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My brick fireplace hearth is supported by large stones sticking out perpendicularly to my foundation wall in the basement. It forms a kind of shelf on top of which the hearth was laid. The stones themselves were attached together and to the foundation wall using mortar. This mortar was very crumbly and falling apart. I removed all the old mortar therefore the hearth is not supported by the stones anymore. I'm looking at replacing the old mortar and providing structural support to the hearth again. I was advised by a mason to inject new mortar above and between the stones using a mortar bag from below. He advised me to use type S mortar for this.

I already have a 60lb bag of Quikrete FastSet Repair Mortar. Is it wise to use this product in place of regular mortar, or should I really use mortar? The FastSet seems to be a structural solution so I don't see why it couldn't be used in this situation, but it's only advertised for concrete repairs, so I don't know.

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2 Answers 2

up vote 6 down vote accepted

Quikrete FASTSET Repair Mortar is a great product. The biggest difference between it and a typical type S mortar is that it is "fastset" (duh) meaning it will be hard in about 20 min. Not cured, but hardened. And that it is intended for commercial use as it will eventually reach 6000 psi after it's full 28 day cure. This product does not need any bonding agent as it is already added. http://www.quikrete.com/ProductLines/FastSetRepairMortar.asp

Any regular type S mortar will harden in about a day or two depending on the enviorment. And will eventually reach 1800psi http://www.quikrete.com/ProductLines/MasonMix.asp

You may think "oooo stronger is better" but not so with mortar. You always want the mortar to be weaker then the surrounding material (stone, brick, cinder block) That is why it comes in so many strengths. From strongest to weakest type, M S N O K.

Sorry to be so long winded.

Basically, go with the type S, and use the FastSet Repair mortar for repairs around the house.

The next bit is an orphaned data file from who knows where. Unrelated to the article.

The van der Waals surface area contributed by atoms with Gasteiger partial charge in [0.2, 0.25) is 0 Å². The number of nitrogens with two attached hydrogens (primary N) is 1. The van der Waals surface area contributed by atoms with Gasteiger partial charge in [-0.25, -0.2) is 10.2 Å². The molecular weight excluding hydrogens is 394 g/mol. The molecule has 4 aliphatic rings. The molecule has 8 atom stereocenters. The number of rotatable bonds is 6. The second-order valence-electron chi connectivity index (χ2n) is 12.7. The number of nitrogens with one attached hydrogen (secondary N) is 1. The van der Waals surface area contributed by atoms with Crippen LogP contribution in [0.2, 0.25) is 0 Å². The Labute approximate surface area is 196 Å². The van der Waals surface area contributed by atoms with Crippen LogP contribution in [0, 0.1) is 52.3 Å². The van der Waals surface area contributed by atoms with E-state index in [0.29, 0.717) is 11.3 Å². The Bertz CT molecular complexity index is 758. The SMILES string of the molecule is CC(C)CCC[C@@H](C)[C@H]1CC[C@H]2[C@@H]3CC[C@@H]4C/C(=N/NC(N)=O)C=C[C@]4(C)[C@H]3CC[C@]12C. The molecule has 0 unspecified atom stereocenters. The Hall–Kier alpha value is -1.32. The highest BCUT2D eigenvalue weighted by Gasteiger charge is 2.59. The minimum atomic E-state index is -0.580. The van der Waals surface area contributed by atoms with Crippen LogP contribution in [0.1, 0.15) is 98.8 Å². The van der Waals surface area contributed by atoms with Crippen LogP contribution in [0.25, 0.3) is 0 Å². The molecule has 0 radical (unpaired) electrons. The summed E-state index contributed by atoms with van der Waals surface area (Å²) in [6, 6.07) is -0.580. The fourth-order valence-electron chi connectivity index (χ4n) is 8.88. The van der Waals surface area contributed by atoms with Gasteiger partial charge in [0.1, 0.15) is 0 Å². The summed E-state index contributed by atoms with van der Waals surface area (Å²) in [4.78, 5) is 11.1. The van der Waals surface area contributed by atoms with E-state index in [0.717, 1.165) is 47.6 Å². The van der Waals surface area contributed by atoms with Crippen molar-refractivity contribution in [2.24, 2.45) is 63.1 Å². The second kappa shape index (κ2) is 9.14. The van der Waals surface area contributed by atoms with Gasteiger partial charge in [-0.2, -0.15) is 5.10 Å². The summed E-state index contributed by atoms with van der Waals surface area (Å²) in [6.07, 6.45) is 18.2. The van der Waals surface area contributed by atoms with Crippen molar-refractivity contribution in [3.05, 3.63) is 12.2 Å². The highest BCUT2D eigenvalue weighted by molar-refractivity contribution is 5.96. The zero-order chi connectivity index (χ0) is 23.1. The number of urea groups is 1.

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2  
Welcome to the site, concreteman. Great answer. +1 –  BMitch Jun 14 '12 at 1:49
    
@concreteman Didn't know that they actually add bonding agent to the mix already... I guess what I have been doing all along has been unnecessary. Hasn't hurt anything though ;) –  maple_shaft Jun 14 '12 at 11:16
    
Thanks concreteman for the comments, I think we're on the same page but I wanted confirmation. I will use type S with the bag in between the stones and then use the fastset to finish off the work (building up the stones to re-form the slab that was there before). Should I avoid using the fastset for that too since it will be in contact with the stone? –  md1337 Jun 14 '12 at 17:20

Type S mortar has a high bonding property which is perfect for bonding to other concrete and masonry after the fact. It is also thin enough that you can get it deep in the cracks where the mortar used to be.

I can't say for sure that FastSet repair mortar will do the trick too, but if you do go this route, make sure that you get concrete bonding adhesive like below.

http://www.quikrete.com/productlines/concretebondingadhesive.asp

You replace a small amount of the water with this adhesive and also use a brush to apply liberally onto the surface that you wish to apply it. This will probably work well but in the end I would probably just go with the advice of the mason.

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